The ambiguity is scarcely confined to this one noun, but is quite systematic: nouns referring to a plant can also refer to the characteristic products of that plant: from the thyme plant, the herb thyme; from the mahogany tree , the wood mahogany. This is systematic metonymy (based on association rather than similarity).

More below. But first, the flooring.

Bamboo under our feet. From The Spruce site: “Bamboo Flooring Review: Pros and Cons: Is Bamboo Flooring Right for You?” by Joseph Lewitin, updated 7/8/20:


(#3) Bamboo flooring

As a flooring material, bamboo has many of the same benefits and drawbacks of hardwood flooring, Like wood flooring, bamboo is an attractive natural material that generally adds real estate value to a home. While the bamboo plant is a type of grass, not a tree, bamboo flooring behaves much like wood flooring — it can even be refinished in the same way. Bamboo is every bit as hard as most hardwoods and is slightly more water-resistant. But like wood, bamboo can be scratched, and it is prone to cracking in conditions where humidity levels swing dramatically.

Bamboo will be of most appeal to consumers interested in using natural, renewable resources. Unlike trees, which require at least 20 years to mature, a bamboo stalk can be repeatedly harvested every five or six years.

The bamboo plant is, of course, famously, fabulously, quick-growing and invasive. I live in fear that the golden bamboo that has taken hold across the street from me, behind the downtown Palo Alto library, will manage to send lateral roots under the street and appear, disastrously, in my patio.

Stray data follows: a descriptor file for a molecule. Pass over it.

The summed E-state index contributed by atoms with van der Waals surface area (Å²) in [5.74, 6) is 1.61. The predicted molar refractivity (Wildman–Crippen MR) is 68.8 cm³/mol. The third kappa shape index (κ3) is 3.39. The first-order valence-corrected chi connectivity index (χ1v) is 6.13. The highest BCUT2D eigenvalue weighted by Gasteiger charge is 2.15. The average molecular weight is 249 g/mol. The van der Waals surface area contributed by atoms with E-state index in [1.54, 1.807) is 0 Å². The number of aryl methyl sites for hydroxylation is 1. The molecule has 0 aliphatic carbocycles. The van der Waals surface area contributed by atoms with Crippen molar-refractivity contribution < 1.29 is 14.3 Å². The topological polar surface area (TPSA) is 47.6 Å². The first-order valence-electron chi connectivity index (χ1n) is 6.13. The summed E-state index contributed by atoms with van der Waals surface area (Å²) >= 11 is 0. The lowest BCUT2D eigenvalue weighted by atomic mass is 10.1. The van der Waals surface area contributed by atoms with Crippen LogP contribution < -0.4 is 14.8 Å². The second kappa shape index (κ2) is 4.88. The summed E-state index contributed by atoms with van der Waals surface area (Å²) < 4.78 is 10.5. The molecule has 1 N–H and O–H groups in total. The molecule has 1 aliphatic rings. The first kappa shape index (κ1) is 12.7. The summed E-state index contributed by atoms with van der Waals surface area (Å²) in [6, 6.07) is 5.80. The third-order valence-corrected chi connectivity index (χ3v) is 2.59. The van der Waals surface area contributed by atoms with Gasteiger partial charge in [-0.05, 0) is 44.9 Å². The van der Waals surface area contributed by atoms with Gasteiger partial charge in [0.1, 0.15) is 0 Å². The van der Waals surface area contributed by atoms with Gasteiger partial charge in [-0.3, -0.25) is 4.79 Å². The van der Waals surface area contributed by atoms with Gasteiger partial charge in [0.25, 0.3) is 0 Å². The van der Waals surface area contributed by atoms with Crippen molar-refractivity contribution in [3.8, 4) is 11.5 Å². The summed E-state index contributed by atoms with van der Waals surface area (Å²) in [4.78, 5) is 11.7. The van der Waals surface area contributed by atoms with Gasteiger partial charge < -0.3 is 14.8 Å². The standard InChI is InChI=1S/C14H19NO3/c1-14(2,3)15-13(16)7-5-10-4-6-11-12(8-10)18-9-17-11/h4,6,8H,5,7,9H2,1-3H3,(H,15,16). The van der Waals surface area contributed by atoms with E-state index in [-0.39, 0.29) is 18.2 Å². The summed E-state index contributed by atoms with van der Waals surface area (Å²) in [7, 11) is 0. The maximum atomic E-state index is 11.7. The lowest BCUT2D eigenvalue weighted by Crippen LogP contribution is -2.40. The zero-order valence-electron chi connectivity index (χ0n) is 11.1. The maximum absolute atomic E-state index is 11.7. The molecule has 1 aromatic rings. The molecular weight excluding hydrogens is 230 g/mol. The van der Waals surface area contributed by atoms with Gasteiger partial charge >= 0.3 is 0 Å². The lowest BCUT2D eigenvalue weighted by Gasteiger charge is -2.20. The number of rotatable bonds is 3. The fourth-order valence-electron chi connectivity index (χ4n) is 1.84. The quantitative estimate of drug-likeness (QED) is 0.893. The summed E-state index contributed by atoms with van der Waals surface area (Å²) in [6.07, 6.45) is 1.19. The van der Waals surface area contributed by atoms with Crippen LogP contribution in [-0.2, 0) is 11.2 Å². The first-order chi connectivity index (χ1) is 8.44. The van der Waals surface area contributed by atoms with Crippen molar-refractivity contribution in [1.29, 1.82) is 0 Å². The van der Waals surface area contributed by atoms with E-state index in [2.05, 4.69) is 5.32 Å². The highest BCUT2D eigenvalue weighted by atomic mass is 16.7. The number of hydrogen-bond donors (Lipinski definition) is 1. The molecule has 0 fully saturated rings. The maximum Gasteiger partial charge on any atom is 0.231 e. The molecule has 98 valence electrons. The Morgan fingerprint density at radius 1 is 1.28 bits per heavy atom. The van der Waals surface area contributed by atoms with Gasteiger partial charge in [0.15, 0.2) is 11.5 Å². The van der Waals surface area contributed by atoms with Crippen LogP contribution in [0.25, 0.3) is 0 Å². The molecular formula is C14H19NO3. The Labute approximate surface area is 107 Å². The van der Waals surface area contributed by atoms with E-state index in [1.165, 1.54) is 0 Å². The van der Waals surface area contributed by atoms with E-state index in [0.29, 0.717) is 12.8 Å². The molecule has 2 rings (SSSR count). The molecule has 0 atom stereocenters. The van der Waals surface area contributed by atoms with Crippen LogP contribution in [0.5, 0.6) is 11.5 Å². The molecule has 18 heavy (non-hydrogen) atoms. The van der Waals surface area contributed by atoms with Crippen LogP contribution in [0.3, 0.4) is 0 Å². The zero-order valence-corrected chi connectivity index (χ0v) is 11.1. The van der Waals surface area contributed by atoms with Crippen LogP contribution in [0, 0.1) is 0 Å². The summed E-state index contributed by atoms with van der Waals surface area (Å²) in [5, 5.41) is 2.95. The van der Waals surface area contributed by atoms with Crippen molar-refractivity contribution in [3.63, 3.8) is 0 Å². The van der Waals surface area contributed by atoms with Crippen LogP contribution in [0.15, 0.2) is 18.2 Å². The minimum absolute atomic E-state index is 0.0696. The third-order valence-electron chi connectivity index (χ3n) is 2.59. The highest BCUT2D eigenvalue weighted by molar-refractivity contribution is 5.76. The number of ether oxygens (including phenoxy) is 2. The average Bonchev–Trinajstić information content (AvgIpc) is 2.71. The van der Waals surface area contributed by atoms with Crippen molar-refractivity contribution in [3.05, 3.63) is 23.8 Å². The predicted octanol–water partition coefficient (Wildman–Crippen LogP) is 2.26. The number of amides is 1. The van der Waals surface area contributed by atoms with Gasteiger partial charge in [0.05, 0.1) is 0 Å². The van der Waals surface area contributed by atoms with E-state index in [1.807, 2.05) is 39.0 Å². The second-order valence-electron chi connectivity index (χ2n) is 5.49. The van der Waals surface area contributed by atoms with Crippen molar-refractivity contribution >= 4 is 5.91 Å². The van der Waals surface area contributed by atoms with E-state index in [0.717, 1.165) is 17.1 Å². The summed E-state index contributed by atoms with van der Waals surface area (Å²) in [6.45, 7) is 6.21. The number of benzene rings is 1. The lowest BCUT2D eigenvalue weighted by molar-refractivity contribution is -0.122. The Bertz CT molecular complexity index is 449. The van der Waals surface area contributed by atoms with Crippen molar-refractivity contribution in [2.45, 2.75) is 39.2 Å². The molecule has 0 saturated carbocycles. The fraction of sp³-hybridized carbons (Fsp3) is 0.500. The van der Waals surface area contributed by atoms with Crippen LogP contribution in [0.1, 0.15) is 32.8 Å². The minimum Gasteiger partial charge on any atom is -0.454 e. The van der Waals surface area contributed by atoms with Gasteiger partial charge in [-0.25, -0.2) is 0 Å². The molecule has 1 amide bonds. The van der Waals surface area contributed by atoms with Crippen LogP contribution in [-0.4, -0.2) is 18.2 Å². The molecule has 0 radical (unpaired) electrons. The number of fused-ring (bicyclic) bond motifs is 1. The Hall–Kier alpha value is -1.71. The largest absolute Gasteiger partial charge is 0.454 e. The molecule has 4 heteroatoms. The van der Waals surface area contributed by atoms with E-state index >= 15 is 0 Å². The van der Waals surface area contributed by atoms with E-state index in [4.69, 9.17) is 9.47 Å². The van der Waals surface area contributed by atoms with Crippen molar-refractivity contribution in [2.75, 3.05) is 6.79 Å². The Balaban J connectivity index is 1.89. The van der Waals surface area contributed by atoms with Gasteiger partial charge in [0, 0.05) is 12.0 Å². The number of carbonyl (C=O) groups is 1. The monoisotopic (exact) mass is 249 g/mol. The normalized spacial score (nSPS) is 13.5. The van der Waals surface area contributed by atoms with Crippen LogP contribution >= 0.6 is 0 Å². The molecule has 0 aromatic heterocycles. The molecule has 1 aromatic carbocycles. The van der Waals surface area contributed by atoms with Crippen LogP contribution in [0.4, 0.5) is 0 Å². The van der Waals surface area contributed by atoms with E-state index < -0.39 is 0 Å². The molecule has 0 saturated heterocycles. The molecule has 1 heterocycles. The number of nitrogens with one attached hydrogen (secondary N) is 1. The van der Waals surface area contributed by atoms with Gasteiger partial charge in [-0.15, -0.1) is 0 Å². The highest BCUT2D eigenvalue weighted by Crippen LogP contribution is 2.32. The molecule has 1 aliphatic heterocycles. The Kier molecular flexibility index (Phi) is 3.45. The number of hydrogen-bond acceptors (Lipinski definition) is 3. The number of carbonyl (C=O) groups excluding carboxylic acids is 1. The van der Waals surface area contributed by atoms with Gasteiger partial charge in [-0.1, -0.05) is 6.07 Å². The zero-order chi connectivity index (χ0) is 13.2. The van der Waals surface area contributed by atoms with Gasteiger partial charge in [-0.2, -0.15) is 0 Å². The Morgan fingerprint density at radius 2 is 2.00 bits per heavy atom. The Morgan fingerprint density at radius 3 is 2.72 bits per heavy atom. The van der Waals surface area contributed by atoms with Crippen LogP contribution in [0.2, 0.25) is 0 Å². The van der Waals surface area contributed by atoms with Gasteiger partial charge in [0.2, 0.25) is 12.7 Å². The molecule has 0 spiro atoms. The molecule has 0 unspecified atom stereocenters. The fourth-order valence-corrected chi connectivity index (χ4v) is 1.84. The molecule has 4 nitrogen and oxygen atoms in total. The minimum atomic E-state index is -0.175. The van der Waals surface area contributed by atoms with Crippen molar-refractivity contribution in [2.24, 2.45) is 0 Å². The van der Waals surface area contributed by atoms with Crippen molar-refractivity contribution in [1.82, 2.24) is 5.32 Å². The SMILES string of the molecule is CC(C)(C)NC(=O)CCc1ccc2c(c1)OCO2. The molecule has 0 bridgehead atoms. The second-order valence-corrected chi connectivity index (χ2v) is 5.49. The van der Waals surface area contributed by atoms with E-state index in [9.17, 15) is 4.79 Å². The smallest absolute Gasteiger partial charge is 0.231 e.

Systematic metonymy. Recently on this blog, on an ambiguity very similar to the plant vs. product metonymy in bamboo:

on 7/15/20 in “At the Paleo Cafe”

In general, out of context, there’s a systematic (metonymy-based) ambiguity, for a large class of lexical items, which can refer to edible foodstuffs [filet mignon the cut of beef] or to cooked preparations of them [filet mignon the menu item]. As with other such ambiguities — for example, between reference to some concrete object or to a simulacrum of it — we largely negotiate these semantic spaces without appreciating the complexities in them.

We mostly do this so automatically that we don’t even realize that there is an ambiguity there — until we come across something like the Nguyen cartoon in #1. Even so, we’re inclined to believe that these systematic metonymies are so natural that they’re universal. But no.

From my LLog posting on 10/27/08 “Zero relationships”:

What this means is that, however “natural”, intuitive, and obvious some of these conversions might seem to you, they are things you’ve LEARNED about the use of the language, and there is no guarantee that other languages will have the same conventions.